Global profits near record highs

Stocktake: Donald Trump, investors think you’re useless at best, dangerous at worst

Donald Trump: the US president’s tweets suggest he sees himself as God’s gift to the stock market. Photograph: Kevin Lamarque/Reuters

Donald Trump: the US president’s tweets suggest he sees himself as God’s gift to the stock market. Photograph: Kevin Lamarque/Reuters

 

Donald Trump’s erratic behaviour and the Federal Reserve’s recent warning about expensive stock market valuations have occupied investors’ minds lately, but bulls can point to one big plus – global earnings are on the verge of hitting record highs.

Global earnings have hit $30 per share for the fourth time in the last decade, notes Schwab’s Jeffrey Kleintop. In 2008, they subsequently collapsed as the global financial crisis took hold. In 2011, they retreated following recessions in Europe and Japan. In 2014, the advance was scuppered by collapsing oil earnings.

Now, the $30 level is once again in play, and Kleintop reckons new highs are coming. Different regions drove the past advances, but growth is more synchronised today. Each of the world’s 20 biggest economies is growing, marking the “strongest and broadest global economic growth in years”. The two regions yet to recover their past profit peaks – Europe and emerging markets – look especially strong, while the IMF expects global growth to accelerate in 2018.

The one hurdle is that valuations are “much higher” and near 15-year highs. If earnings don’t push through $30, the global equity advance will pause. However, the profit outlook is good, and a sustained earnings breakout “now appears more likely than it has in a decade”.

Dalio underestimated Trump’s ‘craziness factor’

Memo to Trump: investors think you’re useless at best, and dangerous at worst.

Ray Dalio of Bridgewater, the world’s biggest hedge fund, used to believe in the Trump trade, saying the “craziness factor” would likely be smaller than feared.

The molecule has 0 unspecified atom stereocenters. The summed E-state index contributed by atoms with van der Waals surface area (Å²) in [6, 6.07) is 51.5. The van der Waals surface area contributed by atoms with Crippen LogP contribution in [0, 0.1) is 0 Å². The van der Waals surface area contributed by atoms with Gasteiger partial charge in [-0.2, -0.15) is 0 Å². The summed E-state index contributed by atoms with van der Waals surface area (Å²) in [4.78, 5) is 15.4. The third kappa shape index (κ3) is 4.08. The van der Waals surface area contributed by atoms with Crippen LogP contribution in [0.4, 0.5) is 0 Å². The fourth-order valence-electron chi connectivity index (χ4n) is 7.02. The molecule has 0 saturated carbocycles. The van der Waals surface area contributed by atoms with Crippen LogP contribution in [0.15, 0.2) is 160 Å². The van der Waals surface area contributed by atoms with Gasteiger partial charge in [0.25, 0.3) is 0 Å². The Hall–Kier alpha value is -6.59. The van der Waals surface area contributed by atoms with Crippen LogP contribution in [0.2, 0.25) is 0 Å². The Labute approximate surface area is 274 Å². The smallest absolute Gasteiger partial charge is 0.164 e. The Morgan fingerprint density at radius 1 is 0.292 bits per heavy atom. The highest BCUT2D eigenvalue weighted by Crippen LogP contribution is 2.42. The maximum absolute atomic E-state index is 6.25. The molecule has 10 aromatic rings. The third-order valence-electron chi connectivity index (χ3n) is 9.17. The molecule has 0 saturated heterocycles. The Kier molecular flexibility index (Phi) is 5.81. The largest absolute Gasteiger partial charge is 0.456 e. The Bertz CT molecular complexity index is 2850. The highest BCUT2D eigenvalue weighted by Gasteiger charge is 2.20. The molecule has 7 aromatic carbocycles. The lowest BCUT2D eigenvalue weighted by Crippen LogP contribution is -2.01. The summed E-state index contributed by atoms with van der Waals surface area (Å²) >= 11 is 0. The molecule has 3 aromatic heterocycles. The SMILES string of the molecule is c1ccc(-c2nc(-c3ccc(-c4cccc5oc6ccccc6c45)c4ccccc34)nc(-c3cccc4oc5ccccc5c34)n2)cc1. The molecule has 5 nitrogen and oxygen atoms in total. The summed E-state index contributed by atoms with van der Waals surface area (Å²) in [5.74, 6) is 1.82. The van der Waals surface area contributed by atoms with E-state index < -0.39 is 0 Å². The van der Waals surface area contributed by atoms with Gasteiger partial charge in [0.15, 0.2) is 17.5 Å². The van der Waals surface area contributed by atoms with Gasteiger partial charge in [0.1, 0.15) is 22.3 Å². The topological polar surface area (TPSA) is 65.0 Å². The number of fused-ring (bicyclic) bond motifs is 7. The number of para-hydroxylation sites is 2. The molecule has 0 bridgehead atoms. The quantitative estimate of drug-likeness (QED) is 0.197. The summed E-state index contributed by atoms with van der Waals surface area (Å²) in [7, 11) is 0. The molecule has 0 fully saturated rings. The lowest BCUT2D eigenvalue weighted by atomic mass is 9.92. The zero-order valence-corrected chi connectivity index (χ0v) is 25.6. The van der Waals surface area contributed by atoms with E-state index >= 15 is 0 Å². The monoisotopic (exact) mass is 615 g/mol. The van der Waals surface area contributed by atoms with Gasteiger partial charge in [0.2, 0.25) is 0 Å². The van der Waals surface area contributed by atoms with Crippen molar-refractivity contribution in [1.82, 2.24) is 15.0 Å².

Dalio underestimated the “craziness factor”, however. Last week, he advised investors to buy gold and cut back on risk, saying he was “not encouraged” by the US administration’s handling of conflict.

Like Dalio, markets have lost faith. The dollar, having surged following Trump’s election win, has sunk in 2017. The small-cap Russell 2000 index, consisting of domestic companies poised to benefit from Trump’s proposed tax cuts, is now down for the year and has fallen below its 200-day moving average for the first time since June 2016. Hedge fund positioning indicates small-cap bearishness is at its highest levels since late 2009.

Trump’s tweets suggest he sees himself as God’s gift to the stock market, but it is strong earnings and a growing global economy that are driving market gains. Investors expect little from Trump.

Ironically, expectations are now so low that stocks should jump should Trump deliver on tax cuts, as analysts at Rhino Trading and Raymond James argued in recent notes.

Higher stock prices are good for investors, but there would also be a downside – more excruciating tweets and Trump’s ego becoming ever more bloated.

Pullback time for nervy markets?

The S&P 500 hasn’t experienced a 3 per cent pullback in 2017 and has been within 5 per cent of all-time highs since June 2016. With volatility finally increasing and stocks beginning to look shaky, is it time for a proper pullback?

Markets have appeared more nervy lately. Bespoke Investment Group last week noted the S&P 500 had experienced four 1 per cent daily moves in a nine-day period – as many as seen in the first seven months of the year.

Though the retreat has been minor, many stocks are coming under pressure. Almost 8 per cent of S&P 500 stocks are trading at 52-week lows – the most since February 2016, notes Merrill Lynch, which views weakening breadth as a warning sign. Fewer than two-thirds of stocks are up over the last 12 months, compared to 90 per cent in early February. Defensive stocks are outperforming cyclicals. Only 41 per cent of stocks are above their 50-day moving averages.

It’s been more than 200 trading days since fewer than 40 per cent of stocks traded above their 50-day average, notes Bespoke. What happens when such streaks end? Does it signal “a more prolonged market pullback has begun, or is it actually a good time to buy”?

Since 1993, there have been 13 similarly long streaks. Three months after they ended, stocks were higher on 11 occasions, averaging big gains of 4.65 per cent. Above-average one-month returns were also normal.

In other words, a big pullback looks unlikely. Buying the dip remains the obvious tactical play.

‘Extended selloff’ or market noise?

A question: what constitutes an “extended selloff”?

The question was prompted by a recent Wall Street Journal headline, “Stocks Bounce After Extended Selloff”. The piece noted the Dow Jones index had lost 418 points over the previous two weeks, before then recovering almost half that amount.

In other words, stocks fell less than 2 per cent over two weeks, and then bounced by almost 1 per cent.

An “extended selloff” sounds scary, but investors shouldn’t fret over hyperbolic headlines. This is mere market noise, the resumption of normal volatility levels after an oddly long period of market calm.

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